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AWS OpsWorks for Chef Automate

CIOs expect to shift 21% of their company’s applications to a public cloud this year, and 46% by 2020, according to a report by Morgan Stanley.


Recently, I attended a webinar on “Cloud Migration”. It was a joint presentation by folks from AWS and Chef. It touched on two key areas – “migration to cloud” and ” developing DevOps simultaneously”. They demonstrated how Chef can be used to migrate, monitor, secure and automate the application development in a hybrid environment. Why hybrid – cause that is what many smart companies do, maintain a hybrid version to minimize low availability risk.

Large organizations are slowly but steadily evaluating cloud adoption. Architecture teams are gradually modifying the organization’s Enterprise Reference Architecture. This reflects their willingness to investigate cloud technologies. Choices rendered for migration are either infrastructure centric or application centric.  Economic benefits drive infrastructure migration whereas cloud-native architectures drive application migration. This post covers a brief on Chef Automate for infrastructure centric migration. I use the words AWS and cloud interchangeably in my posts, primarily cause of my experience in the AWS space.

Application Centric Migration

As a Solutions Architect, the foremost question that I encounter when planning for cloud migration is – how to scrape a public cloud with minimal or no impact to my existing and rather healthy application development? Chef Automate in AWS OpsWorks appears to be a good answer.

Some organizations do have on premise Chef installation. The easiest way for them is to start with infrastructure centric cloud migration  is to spin an ec2 instance in cloud (security and networking setup implied), bootstrap the new ec2 instance to the inhouse Chef server and attach the existing runlist of required recipes to the instance. That is it! Your native Chef server will now treat this new node as any other instance in your organization’s network. It will push Cookbooks or Recipes to this new node as it has been doing to the existing ones. What did we achieve with this simple spinning and bootstrapping of ec2 instance – our first step on cloud without any impact on the existing DevOps process. Once the ec2 node is tested for stability and performance, more ec2 instances can then replace the inhouse instances. Hence comes along a gradual migration to cloud through DevOps.

For organizations that do not have on premise Chef installation as doing so requires specialized skill set, a simpler way is to proceed with AWS OpsWorks Chef Automate. It is a fully managed chef server that has all the goodies of rich Chef installation including but not limited to workflow automation, compliance checking and monitoring. It takes between 5-10 mins to set up the server. You get a choice to pick your server instance based on the number of projected nodes. Default security credentials to log onto the Chef Automate server and a sample test chef repository are made available through console. The test repository has the required directory structure built into it. Well that spares some time to do more meaningful work. Chef Automate is full compatible with supermarket. Most commonly used cookbooks can be found there. You can download and modify them for your application’s deployment needs. You can also generate a new one and code accordingly. However, that does require some knowledge of Ruby and JSON.  Once the server is up and running, you can bootstrap both the on premise and ec2 instances to this server. Now this appears to be a more confident and a bigger step towards infrastructure centric cloud migration. After your hybrid chef configuration is in place, you can set up DevOps workflow to automate your application deployment.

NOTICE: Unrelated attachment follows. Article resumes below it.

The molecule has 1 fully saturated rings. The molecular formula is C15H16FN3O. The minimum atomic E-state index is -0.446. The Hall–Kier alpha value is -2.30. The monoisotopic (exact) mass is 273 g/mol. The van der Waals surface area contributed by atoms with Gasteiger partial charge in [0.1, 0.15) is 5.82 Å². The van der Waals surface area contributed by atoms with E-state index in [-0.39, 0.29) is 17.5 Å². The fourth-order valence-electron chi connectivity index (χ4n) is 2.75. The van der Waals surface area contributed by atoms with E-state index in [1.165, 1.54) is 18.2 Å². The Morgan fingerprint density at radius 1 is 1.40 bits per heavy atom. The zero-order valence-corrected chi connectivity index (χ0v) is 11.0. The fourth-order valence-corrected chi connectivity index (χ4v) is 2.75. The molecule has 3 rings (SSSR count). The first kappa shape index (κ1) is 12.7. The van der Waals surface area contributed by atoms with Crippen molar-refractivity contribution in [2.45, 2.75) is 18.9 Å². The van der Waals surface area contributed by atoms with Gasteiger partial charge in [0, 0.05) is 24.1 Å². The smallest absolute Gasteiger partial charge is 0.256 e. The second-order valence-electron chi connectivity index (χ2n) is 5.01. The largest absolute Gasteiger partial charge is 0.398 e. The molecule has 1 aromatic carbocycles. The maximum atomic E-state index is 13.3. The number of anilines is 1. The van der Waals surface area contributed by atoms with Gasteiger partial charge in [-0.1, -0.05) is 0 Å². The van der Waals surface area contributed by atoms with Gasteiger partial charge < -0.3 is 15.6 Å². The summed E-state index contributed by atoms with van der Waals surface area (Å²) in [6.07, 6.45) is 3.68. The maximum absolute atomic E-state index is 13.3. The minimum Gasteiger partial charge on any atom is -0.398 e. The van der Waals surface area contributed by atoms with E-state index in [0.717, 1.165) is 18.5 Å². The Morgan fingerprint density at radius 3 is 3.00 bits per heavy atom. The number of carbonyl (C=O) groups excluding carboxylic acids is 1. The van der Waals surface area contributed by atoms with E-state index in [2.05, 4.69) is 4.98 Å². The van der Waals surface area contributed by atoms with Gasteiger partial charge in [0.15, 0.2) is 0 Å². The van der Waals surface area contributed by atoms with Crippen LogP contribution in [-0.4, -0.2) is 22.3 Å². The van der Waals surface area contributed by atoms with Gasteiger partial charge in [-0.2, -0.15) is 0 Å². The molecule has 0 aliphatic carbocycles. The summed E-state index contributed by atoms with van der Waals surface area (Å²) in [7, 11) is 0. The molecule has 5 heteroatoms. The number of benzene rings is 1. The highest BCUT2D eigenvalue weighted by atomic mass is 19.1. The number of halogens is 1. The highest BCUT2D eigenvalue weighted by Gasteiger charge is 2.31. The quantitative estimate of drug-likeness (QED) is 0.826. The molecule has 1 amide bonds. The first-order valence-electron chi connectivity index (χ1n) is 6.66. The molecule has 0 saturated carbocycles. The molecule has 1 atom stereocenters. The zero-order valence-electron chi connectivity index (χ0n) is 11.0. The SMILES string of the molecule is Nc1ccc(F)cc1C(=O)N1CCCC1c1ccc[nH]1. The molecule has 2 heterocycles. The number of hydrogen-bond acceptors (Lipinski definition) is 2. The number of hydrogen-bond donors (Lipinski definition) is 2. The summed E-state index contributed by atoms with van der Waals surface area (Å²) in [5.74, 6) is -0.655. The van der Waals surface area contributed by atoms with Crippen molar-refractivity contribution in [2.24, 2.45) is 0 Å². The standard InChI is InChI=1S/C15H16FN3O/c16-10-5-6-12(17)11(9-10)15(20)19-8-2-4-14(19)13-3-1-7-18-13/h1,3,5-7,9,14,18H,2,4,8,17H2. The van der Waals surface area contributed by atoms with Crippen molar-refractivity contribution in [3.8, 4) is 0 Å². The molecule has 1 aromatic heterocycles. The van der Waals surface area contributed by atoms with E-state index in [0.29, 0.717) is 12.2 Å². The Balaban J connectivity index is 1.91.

Compliance is another good features that comes out of the box with Chef Automate. CIS benchmark could be downloaded and configured with the Chef server and this will help evaluate each node’s security profile. Ultimate result “instance hardening”. Who loves to be hacked anyway!


In short, migration to cloud is a first step in a totally new direction. With this comes anxiety and no matter how adept the teams are, a little professional help to mitigate risks is always helpful. At Perficient we continue to monitor cloud technologies and trends. We do understand the challenges in embracing cloud technologies  and hence have come up with proven cloud based solutions, platforms, architectures and methodologies to aid smoother migration.  If you’re interested in learning more, please reach out to one of our specialists at and download our Amazon Web Services guide for additional information.

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Shiv Singh, Director CPS, Solution Architecture and Delivery

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